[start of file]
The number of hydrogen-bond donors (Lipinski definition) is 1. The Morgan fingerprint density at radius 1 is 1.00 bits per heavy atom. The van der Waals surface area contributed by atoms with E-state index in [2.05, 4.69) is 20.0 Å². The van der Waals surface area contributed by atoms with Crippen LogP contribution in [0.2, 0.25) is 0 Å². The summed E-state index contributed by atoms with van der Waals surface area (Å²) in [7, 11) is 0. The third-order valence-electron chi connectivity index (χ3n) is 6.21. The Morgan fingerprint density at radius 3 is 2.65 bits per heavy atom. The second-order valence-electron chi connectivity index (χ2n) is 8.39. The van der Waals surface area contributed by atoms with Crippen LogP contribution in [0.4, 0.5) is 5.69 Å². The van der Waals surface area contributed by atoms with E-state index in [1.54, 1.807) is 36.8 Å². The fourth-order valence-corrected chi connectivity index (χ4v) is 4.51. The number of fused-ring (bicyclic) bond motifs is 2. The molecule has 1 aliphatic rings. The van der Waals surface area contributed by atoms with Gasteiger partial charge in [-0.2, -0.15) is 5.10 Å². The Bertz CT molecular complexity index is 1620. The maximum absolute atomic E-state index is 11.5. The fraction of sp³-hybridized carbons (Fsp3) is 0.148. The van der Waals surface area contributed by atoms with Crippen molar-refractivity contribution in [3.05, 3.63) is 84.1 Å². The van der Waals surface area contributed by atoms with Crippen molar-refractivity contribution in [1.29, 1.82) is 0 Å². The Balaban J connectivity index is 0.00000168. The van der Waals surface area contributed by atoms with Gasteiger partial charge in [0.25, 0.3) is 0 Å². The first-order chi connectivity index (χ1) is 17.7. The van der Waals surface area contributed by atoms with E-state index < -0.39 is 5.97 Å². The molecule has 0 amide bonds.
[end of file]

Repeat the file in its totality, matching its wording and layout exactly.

The number of hydrogen-bond donors (Lipinski definition) is 1. The Morgan fingerprint density at radius 1 is 1.00 bits per heavy atom. The van der Waals surface area contributed by atoms with E-state index in [2.05, 4.69) is 20.0 Å². The van der Waals surface area contributed by atoms with Crippen LogP contribution in [0.2, 0.25) is 0 Å². The summed E-state index contributed by atoms with van der Waals surface area (Å²) in [7, 11) is 0. The third-order valence-electron chi connectivity index (χ3n) is 6.21. The Morgan fingerprint density at radius 3 is 2.65 bits per heavy atom. The second-order valence-electron chi connectivity index (χ2n) is 8.39. The van der Waals surface area contributed by atoms with Crippen LogP contribution in [0.4, 0.5) is 5.69 Å². The van der Waals surface area contributed by atoms with E-state index in [1.54, 1.807) is 36.8 Å². The fourth-order valence-corrected chi connectivity index (χ4v) is 4.51. The number of fused-ring (bicyclic) bond motifs is 2. The molecule has 1 aliphatic rings. The van der Waals surface area contributed by atoms with Gasteiger partial charge in [-0.2, -0.15) is 5.10 Å². The Bertz CT molecular complexity index is 1620. The maximum absolute atomic E-state index is 11.5. The fraction of sp³-hybridized carbons (Fsp3) is 0.148. The van der Waals surface area contributed by atoms with Crippen molar-refractivity contribution in [3.05, 3.63) is 84.1 Å². The van der Waals surface area contributed by atoms with Crippen molar-refractivity contribution in [1.29, 1.82) is 0 Å². The Balaban J connectivity index is 0.00000168. The van der Waals surface area contributed by atoms with Gasteiger partial charge in [0.25, 0.3) is 0 Å². The first-order chi connectivity index (χ1) is 17.7. The van der Waals surface area contributed by atoms with E-state index < -0.39 is 5.97 Å². The molecule has 0 amide bonds.